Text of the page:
The digital society and economy are radically reconfiguring the world in which we operate. It is not a matter of whether this transformation is inevitable, but about understanding how it has in fact already changed our lives and anticipating the changes that lie ahead.
This transformation would not be possible without the telecommunications networks that are the backbone and the capillary system of the territory. The so-called heterogeneous networks, or hetnets, into which different fixed and mobile signal transmission technologies are integrated; satellite, fibre, cable, telecommunications towers, are all parts of the same system and their effectiveness and efficiency determines the competitiveness and the balanced and fair development of these territories.
The increase in data traffic – mobile data is expected to rise 600% over the next five years with an estimated 50,000 million-plus objects and people connected by 2025 – is a sign of the challenge involved in the investments that must ensure a secure and reliable transmission of all this data flow. The players in the telecommunications sector need to be prepared for the sharp increase that will be required in terms of capital intensity, both in the fixed and mobile connectivity segments.
Some specific questions arise in the case of the LTE technologies (4G and 5G) on which mobile broadband is rolled out: How will we ensure that hundreds of thousands of simultaneous accesses to broadband content provide acceptable speed and latency (response time) without sacrificing security and efficiency, as in the case of vehicles with autonomous driving systems? Will we increase network density by deploying as many networks as there are voice and data network access providers? Or do we want to focus our efforts on developing sharing models that generate efficiencies and drive an accelerated and more rational roll-out of these networks?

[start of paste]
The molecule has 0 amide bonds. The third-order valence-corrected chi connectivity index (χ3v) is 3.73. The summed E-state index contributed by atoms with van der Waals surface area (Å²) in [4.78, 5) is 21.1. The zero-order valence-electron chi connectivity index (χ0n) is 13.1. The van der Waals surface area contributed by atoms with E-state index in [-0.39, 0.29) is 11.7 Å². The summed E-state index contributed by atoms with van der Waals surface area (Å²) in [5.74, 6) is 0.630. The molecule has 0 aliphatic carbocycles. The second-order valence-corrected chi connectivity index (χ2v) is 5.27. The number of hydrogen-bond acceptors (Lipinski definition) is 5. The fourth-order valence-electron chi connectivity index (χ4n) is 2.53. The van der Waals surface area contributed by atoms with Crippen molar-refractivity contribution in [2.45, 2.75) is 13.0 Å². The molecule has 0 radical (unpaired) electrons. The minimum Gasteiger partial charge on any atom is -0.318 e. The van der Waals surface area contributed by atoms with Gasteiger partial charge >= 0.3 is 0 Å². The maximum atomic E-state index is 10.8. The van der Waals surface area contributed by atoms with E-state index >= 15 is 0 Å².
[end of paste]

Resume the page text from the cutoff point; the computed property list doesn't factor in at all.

The keyword is “sharing” rather than “ownership”. Translated to infrastructures, this means network access operators investing less in redundant networks, making it possible to concentrate available resources in innovative services and applications based on broadband, which drive a competitive digital ecosystem. This process has been gaining traction in Europe in recent years, with proposals and projects that are pushing forward the adoption of various telecommunications infrastructure-sharing models.
An adequate response can only be achieved if all the players concerned – administrations, network access operators and infrastructure managers – coordinate and work together. Network densification will condition the criteria for planning and rolling out the necessary infrastructure: location in the urban, semi-urban and rural settings, and implementation efficiency criteria.
The time has now come to implement roll-out models that can provide us with telecommunications infrastructures that can guarantee that we will not be left behind in terms of access to new services and technologies based on mobile connectivity.
These are some of the challenges and opportunities at stake when consolidating a competitive digital ecosystem for our country and for Europe.
CEO of Cellnex Telecom